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Costco Wholesale Corporation recently moved to dismiss a class action lawsuit alleging that the discount retailer printed more than the last five digits of a customer’s credit card number on her receipt, in violation of the Fair and Accurate Credit Transactions Act (FACTA). Costco argued in its motion that the document upon which the credit card number was printed – a longer document provided to the plaintiff by a customer service supervisor – was not actually a “point-of-sale” receipt within the meaning of FACTA, taking it outside the scope of the law. This case presents an interesting issue for companies as they seek to avoid costly and time-consuming litigation under FACTA.

Background on the Dispute

Earlier this year, plaintiff Emiguela Paci went to Costco to buy groceries. After checking out, she realized that she forgot an item and proceeded to make a second purchase. When asked to present her receipts at the exit in order to verify her purchases, Paci realized that she had lost one of her two receipts. She was directed to a Costco supervisor, who printed off a document titled “Journal Report Detail Results,” a two-page itemized document, to serve as confirmation of her purchases. Notably, the journal report contained the first six digits of Paci’s credit card number.

Just days after her trip to Costco, Paci filed a class action complaint in federal district court, on behalf of herself and similarly situated individuals, claiming that Costco’s journal reports violate FACTA. Under FACTA, which was enacted in 2006 in an effort to combat identity theft, merchants may not print the expiration date or more than the last five digits from a consumer’s credit card “upon any receipt provided at the point of the sale or transaction.” Referring to it as a “replacement receipt,” Paci alleged that the journal report printed by the Costco supervisor ran afoul of FACTA’s card number truncation requirement by including more than the last five digits of her credit card number.

Further, Paci alleged that Costco willfully violated the law, claiming that Costco was aware of the truncation requirement because it had been previously sued for violating the provision. Establishing that a violation was willful is of critical importance to FACTA plaintiffs. While any FACTA violation entitles plaintiffs to actual damages and attorneys’ fees, the law provides for statutory damages between $100 and $1,000 for each violation, as well as punitive damages, where the violation was willful. In addition, a plaintiff claiming statutory damages need not prove that any actual harm resulted from the FACTA violation.

Costco’s Recent Motion

Costco recently moved to dismiss the class action complaint, claiming that FACTA does not apply to the journal report bearing Paci’s credit card information. The company noted that the truncation requirement applies only to a receipt “provided to the cardholder at the point of sale or transaction.” Costco claimed that because the journal entry was printed off by a Costco supervisor – rather than provided at the cash register where Paci purchased her items – it fell outside the scope of the truncation requirement. In so arguing, Costco pointed to a case in which the Seventh Circuit held that an electronically-delivered order confirmation bearing FACTA-prohibited information did not violate the law because it was not provided at “the point of sale or transaction.”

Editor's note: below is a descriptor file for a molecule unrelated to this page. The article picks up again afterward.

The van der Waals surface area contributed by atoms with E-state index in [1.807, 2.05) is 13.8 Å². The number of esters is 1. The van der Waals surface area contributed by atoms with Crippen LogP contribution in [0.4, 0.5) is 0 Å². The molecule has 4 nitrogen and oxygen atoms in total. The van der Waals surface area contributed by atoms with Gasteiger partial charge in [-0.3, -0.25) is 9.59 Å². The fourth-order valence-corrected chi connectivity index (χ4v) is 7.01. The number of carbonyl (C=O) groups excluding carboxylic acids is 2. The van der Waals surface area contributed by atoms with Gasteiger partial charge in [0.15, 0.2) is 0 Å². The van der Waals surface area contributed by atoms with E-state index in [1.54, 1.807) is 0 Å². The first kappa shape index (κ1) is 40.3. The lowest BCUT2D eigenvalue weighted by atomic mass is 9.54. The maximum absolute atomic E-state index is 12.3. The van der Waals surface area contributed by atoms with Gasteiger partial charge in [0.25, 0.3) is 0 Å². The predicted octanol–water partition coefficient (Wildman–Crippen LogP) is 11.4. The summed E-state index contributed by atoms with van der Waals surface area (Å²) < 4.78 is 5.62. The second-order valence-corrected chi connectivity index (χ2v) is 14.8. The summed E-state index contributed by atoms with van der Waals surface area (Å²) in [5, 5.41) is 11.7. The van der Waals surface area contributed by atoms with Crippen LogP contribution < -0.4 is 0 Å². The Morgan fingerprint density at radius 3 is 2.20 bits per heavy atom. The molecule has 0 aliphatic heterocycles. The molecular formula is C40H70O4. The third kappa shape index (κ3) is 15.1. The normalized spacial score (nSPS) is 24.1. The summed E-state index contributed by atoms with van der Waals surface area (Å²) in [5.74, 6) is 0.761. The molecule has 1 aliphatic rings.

Even if the journal report did fall within the scope of the truncation requirement, Costco argued, Paci could not establish that Costco willfully violated the provision. The company argued that its decision to print more than the last five digits of customers’ credit card numbers on the journal reports was based upon an interpretation of FACTA that – even if incorrect – was nonetheless “objectively reasonable.” According to the company, because Paci suffered no actual harm and cannot not prove a willful violation, she is entitled to no remedy under the law, requiring dismissal of the suit.

In response, Paci has amended her complaint, seeking to address the alleged deficiencies raised by Costco’s motion. In the amended complaint, Paci stressed that the machine on which the journal entry was printed is “part of Costco’s point of sale system and is itself a point of sale terminal,” in an apparent attempt to overcome Costco’s claim that the receipt was not printed at the “point of sale or transaction” and, thus, falls outside the truncation provisions’ scope. The court’s decision will answer an interesting question on the evolving issue of FACTA liability.

The Takeaway

This case is a reminder to retailers to remain diligent about compliance with FACTA’s truncation requirements. Because of the damages available for a willful violation, the law is a popular class action vehicle among the plaintiff bar, which – as this case shows – will creatively allege FACTA violations in unexpected scenarios. Regardless of the court’s decision on Costco’s motion to dismiss, retailers are advised to exercise considerable caution in the handling – and especially printing – of consumers’ personal or financially sensitive information.